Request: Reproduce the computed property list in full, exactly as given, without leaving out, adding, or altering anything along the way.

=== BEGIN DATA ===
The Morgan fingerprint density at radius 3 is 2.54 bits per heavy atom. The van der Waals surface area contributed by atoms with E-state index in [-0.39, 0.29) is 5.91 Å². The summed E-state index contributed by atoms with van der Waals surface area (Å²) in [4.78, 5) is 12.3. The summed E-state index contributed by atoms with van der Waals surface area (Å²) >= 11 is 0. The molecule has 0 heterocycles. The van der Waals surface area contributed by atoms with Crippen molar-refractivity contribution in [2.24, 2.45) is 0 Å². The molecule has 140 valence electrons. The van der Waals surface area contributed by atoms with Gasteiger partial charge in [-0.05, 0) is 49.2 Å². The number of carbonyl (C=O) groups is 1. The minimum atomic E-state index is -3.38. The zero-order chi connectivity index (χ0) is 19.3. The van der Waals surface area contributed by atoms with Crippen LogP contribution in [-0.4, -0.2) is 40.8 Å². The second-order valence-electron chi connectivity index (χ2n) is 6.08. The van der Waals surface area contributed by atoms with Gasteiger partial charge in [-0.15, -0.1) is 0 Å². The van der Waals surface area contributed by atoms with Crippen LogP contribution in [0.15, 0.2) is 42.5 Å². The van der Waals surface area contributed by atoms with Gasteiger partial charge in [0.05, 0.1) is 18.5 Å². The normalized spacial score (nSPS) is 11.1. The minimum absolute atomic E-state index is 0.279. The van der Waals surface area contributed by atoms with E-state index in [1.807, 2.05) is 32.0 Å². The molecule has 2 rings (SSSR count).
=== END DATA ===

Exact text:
The Morgan fingerprint density at radius 3 is 2.54 bits per heavy atom. The van der Waals surface area contributed by atoms with E-state index in [-0.39, 0.29) is 5.91 Å². The summed E-state index contributed by atoms with van der Waals surface area (Å²) in [4.78, 5) is 12.3. The summed E-state index contributed by atoms with van der Waals surface area (Å²) >= 11 is 0. The molecule has 0 heterocycles. The van der Waals surface area contributed by atoms with Crippen molar-refractivity contribution in [2.24, 2.45) is 0 Å². The molecule has 140 valence electrons. The van der Waals surface area contributed by atoms with Gasteiger partial charge in [-0.05, 0) is 49.2 Å². The number of carbonyl (C=O) groups is 1. The minimum atomic E-state index is -3.38. The zero-order chi connectivity index (χ0) is 19.3. The van der Waals surface area contributed by atoms with Crippen LogP contribution in [-0.4, -0.2) is 40.8 Å². The second-order valence-electron chi connectivity index (χ2n) is 6.08. The van der Waals surface area contributed by atoms with Gasteiger partial charge in [-0.15, -0.1) is 0 Å². The van der Waals surface area contributed by atoms with Crippen LogP contribution in [0.15, 0.2) is 42.5 Å². The van der Waals surface area contributed by atoms with Gasteiger partial charge in [0.05, 0.1) is 18.5 Å². The normalized spacial score (nSPS) is 11.1. The minimum absolute atomic E-state index is 0.279. The van der Waals surface area contributed by atoms with E-state index in [1.807, 2.05) is 32.0 Å². The molecule has 2 rings (SSSR count).